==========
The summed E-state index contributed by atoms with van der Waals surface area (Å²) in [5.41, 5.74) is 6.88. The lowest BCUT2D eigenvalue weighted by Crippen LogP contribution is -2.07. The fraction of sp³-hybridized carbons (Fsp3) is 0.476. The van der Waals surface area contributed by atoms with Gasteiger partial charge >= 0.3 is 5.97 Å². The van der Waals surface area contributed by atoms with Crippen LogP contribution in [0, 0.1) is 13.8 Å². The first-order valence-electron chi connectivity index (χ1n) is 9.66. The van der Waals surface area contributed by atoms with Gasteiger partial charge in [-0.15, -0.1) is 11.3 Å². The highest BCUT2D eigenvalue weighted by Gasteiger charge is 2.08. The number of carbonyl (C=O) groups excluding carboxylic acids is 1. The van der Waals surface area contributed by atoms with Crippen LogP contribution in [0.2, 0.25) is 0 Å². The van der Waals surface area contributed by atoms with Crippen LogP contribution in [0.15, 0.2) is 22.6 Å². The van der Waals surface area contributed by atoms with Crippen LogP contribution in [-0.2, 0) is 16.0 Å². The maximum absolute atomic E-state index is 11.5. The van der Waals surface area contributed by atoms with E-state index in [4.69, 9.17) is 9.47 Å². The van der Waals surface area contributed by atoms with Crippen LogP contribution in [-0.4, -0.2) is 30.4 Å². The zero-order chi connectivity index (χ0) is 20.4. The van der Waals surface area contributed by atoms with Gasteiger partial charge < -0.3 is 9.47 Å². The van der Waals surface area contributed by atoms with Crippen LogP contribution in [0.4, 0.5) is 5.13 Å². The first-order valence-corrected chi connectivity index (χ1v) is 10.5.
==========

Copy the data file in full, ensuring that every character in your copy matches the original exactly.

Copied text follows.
The summed E-state index contributed by atoms with van der Waals surface area (Å²) in [5.41, 5.74) is 6.88. The lowest BCUT2D eigenvalue weighted by Crippen LogP contribution is -2.07. The fraction of sp³-hybridized carbons (Fsp3) is 0.476. The van der Waals surface area contributed by atoms with Gasteiger partial charge >= 0.3 is 5.97 Å². The van der Waals surface area contributed by atoms with Crippen LogP contribution in [0, 0.1) is 13.8 Å². The first-order valence-electron chi connectivity index (χ1n) is 9.66. The van der Waals surface area contributed by atoms with Gasteiger partial charge in [-0.15, -0.1) is 11.3 Å². The highest BCUT2D eigenvalue weighted by Gasteiger charge is 2.08. The number of carbonyl (C=O) groups excluding carboxylic acids is 1. The van der Waals surface area contributed by atoms with Crippen LogP contribution in [0.2, 0.25) is 0 Å². The van der Waals surface area contributed by atoms with Crippen LogP contribution in [0.15, 0.2) is 22.6 Å². The van der Waals surface area contributed by atoms with Crippen LogP contribution in [-0.2, 0) is 16.0 Å². The maximum absolute atomic E-state index is 11.5. The van der Waals surface area contributed by atoms with E-state index in [4.69, 9.17) is 9.47 Å². The van der Waals surface area contributed by atoms with Crippen LogP contribution in [-0.4, -0.2) is 30.4 Å². The zero-order chi connectivity index (χ0) is 20.4. The van der Waals surface area contributed by atoms with Gasteiger partial charge < -0.3 is 9.47 Å². The van der Waals surface area contributed by atoms with Crippen LogP contribution in [0.4, 0.5) is 5.13 Å². The first-order valence-corrected chi connectivity index (χ1v) is 10.5.